In many cases decoupling state from applications and building your microservices to be as stateless as possible results in maximally reliable, manageable systems.
However, nearly every system that has any complexity has state in the system somewhere, from the records in a database to the index shards that serve results for a web search engine. At some point you have to have data stored somewhere.
Integrating this data with containers and container orchestration solutions is often the most complicated aspect of building a distributed system. This complexity largely stems from the fact that the move to containerized architectures is also a move toward decoupled, immutable, and declarative application development. These patterns are relatively easy to apply to stateless web applications, but even “cloud-native” storage solutions like Cassandra or MongoDB involve some sort of manual or imperative steps to set up a reliable, replicated solution.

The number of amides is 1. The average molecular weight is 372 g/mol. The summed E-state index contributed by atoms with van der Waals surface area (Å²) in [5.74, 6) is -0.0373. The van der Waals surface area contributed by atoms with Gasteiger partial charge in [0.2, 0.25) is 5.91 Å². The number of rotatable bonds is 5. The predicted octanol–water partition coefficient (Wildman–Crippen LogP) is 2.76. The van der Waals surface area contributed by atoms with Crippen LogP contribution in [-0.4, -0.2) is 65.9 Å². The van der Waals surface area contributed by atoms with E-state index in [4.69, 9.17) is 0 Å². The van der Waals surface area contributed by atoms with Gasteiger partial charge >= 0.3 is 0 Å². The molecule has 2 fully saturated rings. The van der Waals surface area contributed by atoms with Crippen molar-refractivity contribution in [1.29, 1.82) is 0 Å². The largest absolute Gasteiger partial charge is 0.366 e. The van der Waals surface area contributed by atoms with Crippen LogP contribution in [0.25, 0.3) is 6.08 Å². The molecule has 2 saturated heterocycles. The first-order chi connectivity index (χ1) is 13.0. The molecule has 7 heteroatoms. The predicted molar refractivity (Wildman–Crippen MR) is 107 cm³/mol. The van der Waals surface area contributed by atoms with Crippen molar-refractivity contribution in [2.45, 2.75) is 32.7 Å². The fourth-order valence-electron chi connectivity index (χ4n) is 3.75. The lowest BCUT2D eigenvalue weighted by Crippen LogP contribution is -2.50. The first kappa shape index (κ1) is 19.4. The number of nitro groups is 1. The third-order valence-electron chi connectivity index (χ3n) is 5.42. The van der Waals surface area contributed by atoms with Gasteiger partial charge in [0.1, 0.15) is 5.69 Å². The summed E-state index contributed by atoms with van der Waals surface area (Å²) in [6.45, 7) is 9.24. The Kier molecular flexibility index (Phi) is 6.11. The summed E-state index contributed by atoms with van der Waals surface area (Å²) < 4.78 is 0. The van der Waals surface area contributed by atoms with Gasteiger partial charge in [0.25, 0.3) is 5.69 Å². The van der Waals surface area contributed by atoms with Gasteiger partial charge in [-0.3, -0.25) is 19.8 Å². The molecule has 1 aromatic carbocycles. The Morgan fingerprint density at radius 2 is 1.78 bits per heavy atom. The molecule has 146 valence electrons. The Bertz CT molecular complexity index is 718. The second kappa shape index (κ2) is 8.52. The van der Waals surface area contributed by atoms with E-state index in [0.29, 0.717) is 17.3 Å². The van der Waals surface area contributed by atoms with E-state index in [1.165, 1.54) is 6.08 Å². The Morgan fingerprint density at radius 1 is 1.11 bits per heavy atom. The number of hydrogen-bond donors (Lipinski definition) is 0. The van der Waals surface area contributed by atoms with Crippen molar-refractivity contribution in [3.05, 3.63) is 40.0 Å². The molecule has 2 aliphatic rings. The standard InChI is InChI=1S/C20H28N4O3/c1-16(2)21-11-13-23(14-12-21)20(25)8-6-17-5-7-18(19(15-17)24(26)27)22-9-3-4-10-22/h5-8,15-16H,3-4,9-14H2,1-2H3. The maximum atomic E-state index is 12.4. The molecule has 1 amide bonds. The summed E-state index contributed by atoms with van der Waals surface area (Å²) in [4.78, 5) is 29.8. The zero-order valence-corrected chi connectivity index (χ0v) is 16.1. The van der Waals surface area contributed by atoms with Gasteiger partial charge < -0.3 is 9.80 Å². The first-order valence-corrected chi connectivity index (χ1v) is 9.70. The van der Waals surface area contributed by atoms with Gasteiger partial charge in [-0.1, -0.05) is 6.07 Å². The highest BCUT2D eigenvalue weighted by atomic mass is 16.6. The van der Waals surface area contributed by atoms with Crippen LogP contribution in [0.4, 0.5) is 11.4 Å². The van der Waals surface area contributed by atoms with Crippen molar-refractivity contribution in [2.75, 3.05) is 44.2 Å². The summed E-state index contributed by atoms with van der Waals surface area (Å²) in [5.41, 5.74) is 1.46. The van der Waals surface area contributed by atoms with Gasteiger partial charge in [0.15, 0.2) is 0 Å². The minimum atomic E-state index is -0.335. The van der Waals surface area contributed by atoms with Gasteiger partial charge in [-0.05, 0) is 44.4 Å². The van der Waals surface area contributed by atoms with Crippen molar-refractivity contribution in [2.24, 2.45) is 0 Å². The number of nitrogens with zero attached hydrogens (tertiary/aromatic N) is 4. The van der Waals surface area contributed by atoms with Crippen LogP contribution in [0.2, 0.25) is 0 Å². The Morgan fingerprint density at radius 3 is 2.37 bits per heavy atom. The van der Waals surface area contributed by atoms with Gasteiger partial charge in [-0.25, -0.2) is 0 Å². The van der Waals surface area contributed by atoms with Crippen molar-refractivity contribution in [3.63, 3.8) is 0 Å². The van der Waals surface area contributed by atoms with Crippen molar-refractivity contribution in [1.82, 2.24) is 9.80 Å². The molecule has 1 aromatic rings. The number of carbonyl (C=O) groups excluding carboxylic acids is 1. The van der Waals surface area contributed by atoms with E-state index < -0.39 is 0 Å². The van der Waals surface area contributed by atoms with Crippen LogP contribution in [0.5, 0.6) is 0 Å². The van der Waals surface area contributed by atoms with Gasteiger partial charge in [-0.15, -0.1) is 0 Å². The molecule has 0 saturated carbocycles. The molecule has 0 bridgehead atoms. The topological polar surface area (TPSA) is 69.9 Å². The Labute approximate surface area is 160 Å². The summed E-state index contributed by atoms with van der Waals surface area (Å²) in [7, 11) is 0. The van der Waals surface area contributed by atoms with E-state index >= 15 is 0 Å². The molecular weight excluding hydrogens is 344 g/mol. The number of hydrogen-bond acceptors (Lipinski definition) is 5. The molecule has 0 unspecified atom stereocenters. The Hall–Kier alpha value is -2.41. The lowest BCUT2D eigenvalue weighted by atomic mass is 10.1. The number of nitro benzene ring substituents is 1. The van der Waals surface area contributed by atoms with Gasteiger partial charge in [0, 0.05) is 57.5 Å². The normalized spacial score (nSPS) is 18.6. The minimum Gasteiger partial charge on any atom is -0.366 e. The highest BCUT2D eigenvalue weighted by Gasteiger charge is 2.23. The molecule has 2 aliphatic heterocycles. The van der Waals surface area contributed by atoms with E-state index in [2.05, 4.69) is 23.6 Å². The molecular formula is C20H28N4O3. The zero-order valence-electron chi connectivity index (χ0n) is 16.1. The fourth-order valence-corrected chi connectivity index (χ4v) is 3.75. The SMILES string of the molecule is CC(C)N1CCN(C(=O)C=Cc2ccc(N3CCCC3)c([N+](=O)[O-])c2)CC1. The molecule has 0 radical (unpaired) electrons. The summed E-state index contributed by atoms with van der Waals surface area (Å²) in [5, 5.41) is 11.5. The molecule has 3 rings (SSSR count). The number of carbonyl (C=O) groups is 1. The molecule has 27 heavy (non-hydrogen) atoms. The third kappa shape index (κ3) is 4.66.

As an example of this, consider setting up a ReplicaSet in MongoDB, which involves deploying the Mongo daemon and then running an imperative command to identify the leader, as well as the participants in the Mongo cluster. Of course, these steps can be scripted, but in a containerized world it is difficult to see how to integrate such commands into a deployment. Likewise, even getting DNS-resolvable names for individual containers in a replicated set of containers is challenging.